Lack of expertise shouldn't stop you from making an online course because you gain expertise from making the course.

So, just keep that in mind, you only need to know more than the people you’re teaching and by teaching you will increase your level of expertise.

Frankly you can make courses without knowing ANYTHING about the topic – how does that work? You find someone else who does and you work together to create the course. You being a beginner to the topic working with someone who has expertise brings the best of both worlds to your joint effort course—they bring insider knowledge from their experience and expertise while you your learning and getting up to speed on the topic keeps the course grounded and connected to the beginner learner (since you are a beginner learner!).

Another common variation of this question we get is – don’t I need some fancy credentials to teach? Again, no. Do any of you know what Symon and my credentials are? Yeah didn’t think so. If you can deliver results, thats ultimately all people care about. That doesn’t mean to having relevant experience or education can’t help, it’s just not necessary.

Zero credentials. Makes online courses. Get great results.

For example, one of our early students Broderick now teaches the best selling watercolor painting courses on Udemy. When he first joined SFI, he was worried about competing with other instructors who had formal art training and had earned art degrees from prestigious art schools. The fear nearly stopped him from trying but after he published his courses, he realized that his students only care about one thing—how much did his course help them learn watercolor painting?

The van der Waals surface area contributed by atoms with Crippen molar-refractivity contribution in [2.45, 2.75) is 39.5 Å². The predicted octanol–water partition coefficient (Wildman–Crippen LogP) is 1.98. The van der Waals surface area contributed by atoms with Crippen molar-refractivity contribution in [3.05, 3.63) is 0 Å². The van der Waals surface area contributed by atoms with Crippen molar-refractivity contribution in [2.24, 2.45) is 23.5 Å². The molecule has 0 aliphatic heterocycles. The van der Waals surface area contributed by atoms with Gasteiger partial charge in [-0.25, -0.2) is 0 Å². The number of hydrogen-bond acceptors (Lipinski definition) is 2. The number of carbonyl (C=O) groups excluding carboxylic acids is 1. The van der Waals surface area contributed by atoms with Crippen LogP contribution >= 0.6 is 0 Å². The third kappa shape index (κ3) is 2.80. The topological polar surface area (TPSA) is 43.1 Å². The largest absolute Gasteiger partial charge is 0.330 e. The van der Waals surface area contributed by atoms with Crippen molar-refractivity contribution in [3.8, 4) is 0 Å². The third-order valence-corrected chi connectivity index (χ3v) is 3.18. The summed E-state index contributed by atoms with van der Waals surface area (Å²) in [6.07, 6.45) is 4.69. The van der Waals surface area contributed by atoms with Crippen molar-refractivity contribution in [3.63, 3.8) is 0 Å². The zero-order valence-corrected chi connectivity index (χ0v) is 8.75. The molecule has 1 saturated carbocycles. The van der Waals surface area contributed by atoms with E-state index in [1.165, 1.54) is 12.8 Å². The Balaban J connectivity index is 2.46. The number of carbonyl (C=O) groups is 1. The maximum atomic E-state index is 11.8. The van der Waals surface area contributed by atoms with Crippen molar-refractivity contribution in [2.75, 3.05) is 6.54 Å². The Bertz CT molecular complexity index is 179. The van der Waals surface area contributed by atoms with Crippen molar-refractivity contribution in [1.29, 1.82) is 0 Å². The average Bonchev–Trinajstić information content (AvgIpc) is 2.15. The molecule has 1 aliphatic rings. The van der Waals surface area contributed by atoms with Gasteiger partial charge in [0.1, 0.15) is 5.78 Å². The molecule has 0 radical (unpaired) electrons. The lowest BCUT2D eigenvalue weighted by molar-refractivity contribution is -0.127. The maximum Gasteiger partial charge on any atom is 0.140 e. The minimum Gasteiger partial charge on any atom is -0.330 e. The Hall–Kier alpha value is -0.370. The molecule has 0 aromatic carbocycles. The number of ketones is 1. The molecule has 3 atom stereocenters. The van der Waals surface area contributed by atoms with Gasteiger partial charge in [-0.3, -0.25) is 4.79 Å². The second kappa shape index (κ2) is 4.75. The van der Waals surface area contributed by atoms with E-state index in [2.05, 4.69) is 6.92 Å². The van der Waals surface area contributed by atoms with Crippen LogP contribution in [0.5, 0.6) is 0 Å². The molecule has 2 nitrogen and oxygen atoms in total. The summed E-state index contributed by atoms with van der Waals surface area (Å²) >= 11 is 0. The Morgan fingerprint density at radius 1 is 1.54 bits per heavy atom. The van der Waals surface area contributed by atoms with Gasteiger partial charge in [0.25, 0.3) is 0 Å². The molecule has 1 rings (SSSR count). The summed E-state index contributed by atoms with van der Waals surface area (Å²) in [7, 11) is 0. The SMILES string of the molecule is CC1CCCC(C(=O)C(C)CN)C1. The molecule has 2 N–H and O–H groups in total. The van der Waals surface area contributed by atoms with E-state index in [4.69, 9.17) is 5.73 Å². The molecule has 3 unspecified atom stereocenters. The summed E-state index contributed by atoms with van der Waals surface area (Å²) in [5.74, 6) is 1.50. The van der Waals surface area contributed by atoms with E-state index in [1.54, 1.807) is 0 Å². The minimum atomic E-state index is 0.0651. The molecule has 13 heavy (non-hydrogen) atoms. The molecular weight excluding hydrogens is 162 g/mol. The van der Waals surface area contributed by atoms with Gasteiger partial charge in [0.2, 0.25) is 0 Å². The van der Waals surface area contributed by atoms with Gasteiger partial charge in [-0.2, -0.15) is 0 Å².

To his pleasant surprise, he discovered that because he didn’t go to former art training, he had to develop his own unique way of learning to suit the self learner, which became a simplified and much more approachable way to learn watercolor painting. And his students are loving it. His approach is unlike anything else out there, which easily differentiates his courses from others. Had he gone to formal training and relied on his background to create his course, he may not actually performed worse! You can learn more about his journey here.

Not only do you NOT need to be an established expert in order to make a successful online course in your topic, being too much of an expert could actually be a liability for you as a new online instructor